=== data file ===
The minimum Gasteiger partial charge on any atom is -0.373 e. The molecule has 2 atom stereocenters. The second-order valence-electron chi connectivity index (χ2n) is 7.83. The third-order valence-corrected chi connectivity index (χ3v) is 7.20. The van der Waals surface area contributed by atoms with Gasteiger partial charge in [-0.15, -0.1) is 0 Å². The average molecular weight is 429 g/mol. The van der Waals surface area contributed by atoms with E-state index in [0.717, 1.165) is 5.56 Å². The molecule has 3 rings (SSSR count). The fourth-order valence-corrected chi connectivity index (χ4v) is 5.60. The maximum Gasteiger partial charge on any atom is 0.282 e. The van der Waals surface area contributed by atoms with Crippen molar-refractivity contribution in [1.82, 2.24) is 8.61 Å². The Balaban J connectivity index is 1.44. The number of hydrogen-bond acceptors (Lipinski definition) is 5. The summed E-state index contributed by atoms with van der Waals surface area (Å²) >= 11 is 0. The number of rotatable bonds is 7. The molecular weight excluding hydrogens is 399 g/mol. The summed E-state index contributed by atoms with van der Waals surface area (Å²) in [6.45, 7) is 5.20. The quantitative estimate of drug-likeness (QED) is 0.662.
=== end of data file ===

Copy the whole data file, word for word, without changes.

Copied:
The minimum Gasteiger partial charge on any atom is -0.373 e. The molecule has 2 atom stereocenters. The second-order valence-electron chi connectivity index (χ2n) is 7.83. The third-order valence-corrected chi connectivity index (χ3v) is 7.20. The van der Waals surface area contributed by atoms with Gasteiger partial charge in [-0.15, -0.1) is 0 Å². The average molecular weight is 429 g/mol. The van der Waals surface area contributed by atoms with E-state index in [0.717, 1.165) is 5.56 Å². The molecule has 3 rings (SSSR count). The fourth-order valence-corrected chi connectivity index (χ4v) is 5.60. The maximum Gasteiger partial charge on any atom is 0.282 e. The van der Waals surface area contributed by atoms with Crippen molar-refractivity contribution in [1.82, 2.24) is 8.61 Å². The Balaban J connectivity index is 1.44. The number of hydrogen-bond acceptors (Lipinski definition) is 5. The summed E-state index contributed by atoms with van der Waals surface area (Å²) >= 11 is 0. The number of rotatable bonds is 7. The molecular weight excluding hydrogens is 399 g/mol. The summed E-state index contributed by atoms with van der Waals surface area (Å²) in [6.45, 7) is 5.20. The quantitative estimate of drug-likeness (QED) is 0.662.